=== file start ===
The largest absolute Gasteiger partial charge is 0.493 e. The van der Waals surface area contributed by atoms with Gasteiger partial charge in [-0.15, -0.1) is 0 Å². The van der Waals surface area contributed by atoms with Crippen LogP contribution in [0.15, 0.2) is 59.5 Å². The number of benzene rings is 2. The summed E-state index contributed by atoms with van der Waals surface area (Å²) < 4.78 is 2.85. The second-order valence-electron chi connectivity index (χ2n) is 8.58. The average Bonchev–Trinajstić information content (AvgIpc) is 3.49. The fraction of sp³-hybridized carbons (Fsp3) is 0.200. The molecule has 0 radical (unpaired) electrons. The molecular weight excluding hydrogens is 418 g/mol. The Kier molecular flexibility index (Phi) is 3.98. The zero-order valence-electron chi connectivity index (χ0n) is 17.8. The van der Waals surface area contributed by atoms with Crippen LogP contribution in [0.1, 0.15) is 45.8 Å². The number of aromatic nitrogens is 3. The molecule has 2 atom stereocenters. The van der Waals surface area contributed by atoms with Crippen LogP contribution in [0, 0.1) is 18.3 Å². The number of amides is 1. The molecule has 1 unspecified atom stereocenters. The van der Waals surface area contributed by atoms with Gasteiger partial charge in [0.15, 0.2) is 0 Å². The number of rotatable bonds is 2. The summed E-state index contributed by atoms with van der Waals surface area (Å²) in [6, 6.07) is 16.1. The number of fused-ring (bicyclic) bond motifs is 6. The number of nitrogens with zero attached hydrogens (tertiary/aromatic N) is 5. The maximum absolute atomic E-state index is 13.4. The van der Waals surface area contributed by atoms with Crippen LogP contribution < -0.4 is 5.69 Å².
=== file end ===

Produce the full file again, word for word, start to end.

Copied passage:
The largest absolute Gasteiger partial charge is 0.493 e. The van der Waals surface area contributed by atoms with Gasteiger partial charge in [-0.15, -0.1) is 0 Å². The van der Waals surface area contributed by atoms with Crippen LogP contribution in [0.15, 0.2) is 59.5 Å². The number of benzene rings is 2. The summed E-state index contributed by atoms with van der Waals surface area (Å²) < 4.78 is 2.85. The second-order valence-electron chi connectivity index (χ2n) is 8.58. The average Bonchev–Trinajstić information content (AvgIpc) is 3.49. The fraction of sp³-hybridized carbons (Fsp3) is 0.200. The molecule has 0 radical (unpaired) electrons. The molecular weight excluding hydrogens is 418 g/mol. The Kier molecular flexibility index (Phi) is 3.98. The zero-order valence-electron chi connectivity index (χ0n) is 17.8. The van der Waals surface area contributed by atoms with Crippen LogP contribution in [0.1, 0.15) is 45.8 Å². The number of aromatic nitrogens is 3. The molecule has 2 atom stereocenters. The van der Waals surface area contributed by atoms with Crippen LogP contribution in [0, 0.1) is 18.3 Å². The number of amides is 1. The molecule has 1 unspecified atom stereocenters. The van der Waals surface area contributed by atoms with Gasteiger partial charge in [0.15, 0.2) is 0 Å². The number of rotatable bonds is 2. The summed E-state index contributed by atoms with van der Waals surface area (Å²) in [6, 6.07) is 16.1. The number of fused-ring (bicyclic) bond motifs is 6. The number of nitrogens with zero attached hydrogens (tertiary/aromatic N) is 5. The maximum absolute atomic E-state index is 13.4. The van der Waals surface area contributed by atoms with Crippen LogP contribution < -0.4 is 5.69 Å².